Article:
By Philippines News Agency – March 23, 2017
from Business Mirror
Governments should craft and implement policies that will give renewable energy (RE) the much-needed push to make it available to the great majority of people.
The statement was made by Ganesh Pangare, regional director for Asia Pacific of the International Water Association (IWA), on the sidelines of the ongoing Water Philippines Expo 2017. The biennial event for the first time features RE as part of the exhibition, apart from 120 different products and services in water supply, sanitation, wastewater treatment and water purification.
Pangare pointed out that RE is mostly used by the private sector or individual entrepreneurs.
”I think, there also has to be a policy angle in the terms that governments can’t just keep a blind eye that this is happening. I think, we do need more investment coming from the state. Some of the poorest of the poor don’t have energy…while the rich are getting subsidized fossil energy. That is the disparity that I am trying to highlight,” Pangare said in an interview with the Philippines News Agency.
He noted a large portion of Asia does not enjoy a stable 24/7 supply of power they can use on demand.
By using solar technology and distribution generation, people living in rural or isolated areas will be able to enjoy a continuous supply of electricity, he added.
“Renewable energy provides a fixed, assured energy source and, therefore, farmers can irrigate when the crop needs irrigation, and then the resource ground water is saved because they will be taking out only what they need and not pumping out and storing it and then just wasting it,” Pangare said.
Today, with the advances in technology, solar products have become more affordable that even farmers with a small piece of land could buy his own solar-power generator to water his farm, he said.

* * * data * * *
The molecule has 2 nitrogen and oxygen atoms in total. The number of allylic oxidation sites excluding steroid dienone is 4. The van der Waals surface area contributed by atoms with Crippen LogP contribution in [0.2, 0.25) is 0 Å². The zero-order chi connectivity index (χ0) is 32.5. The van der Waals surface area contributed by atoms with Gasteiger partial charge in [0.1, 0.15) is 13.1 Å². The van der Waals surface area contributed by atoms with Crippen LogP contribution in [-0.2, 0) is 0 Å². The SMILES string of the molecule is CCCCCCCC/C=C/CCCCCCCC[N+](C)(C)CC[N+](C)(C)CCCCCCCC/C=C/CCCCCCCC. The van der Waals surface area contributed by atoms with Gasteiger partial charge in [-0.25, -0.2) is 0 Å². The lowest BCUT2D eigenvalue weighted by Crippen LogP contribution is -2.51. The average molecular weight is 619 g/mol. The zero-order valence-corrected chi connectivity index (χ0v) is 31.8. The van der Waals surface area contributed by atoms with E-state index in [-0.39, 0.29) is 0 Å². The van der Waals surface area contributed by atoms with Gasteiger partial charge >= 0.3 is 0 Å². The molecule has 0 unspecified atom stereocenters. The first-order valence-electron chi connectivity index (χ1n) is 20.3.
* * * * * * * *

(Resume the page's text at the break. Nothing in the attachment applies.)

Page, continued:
The same solar energy has enabled people living in remote areas to use cell phones, Pangare added.
“In villages in India, people had no telephone connections and now, everybody has mobile phones, and with renewable energy or solar, people can charge their mobile phones,” he said.
On conserving water resources, Pangare emphasized the need to find a solution to the wastage of non-revenue water.
“[Nonrevenue water] is basically water lost by the utility somewhere in the course of distribution and, therefore, does not get charged to the customer. This loss can go as high as 60 percent, sometimes. Therefore, not only did we lose 60 percent of the water, but we also lost 60 percent of the energy needed to transport that water,” he pointed out.
Pangare related that two years ago, India established a Ministry of Renewable Energy and has since made RE a viable alternative source, especially for rural areas.
“For a country with a population of 1.2 billion, trying to get targets of 20 percent to 25 percent based on renewable [sources], it has to be done on a mission mode. Everybody has to come together—government, the private sector, entrepreneurs—all of them have to come together, but at least, the thrust has come from the government. It’s a very positive thing,” he said.
Water Philippines Expo, held every two years since 2011, features the latest products in water supply and sanitation, sewerage, industrial-wastewater practices, trends and technologies. This year’s exhibition not only showcases products, technology and services in the water and RE industry. Visitors may also attend seminars and lectures on technical subjects, such as climate change, water-supply efficiency, and water quality and sanitation initiatives.
The exhibition, organized by the Philippine Waterworks Association, runs until Friday (March 24) at the SMX Convention Center in Pasay City.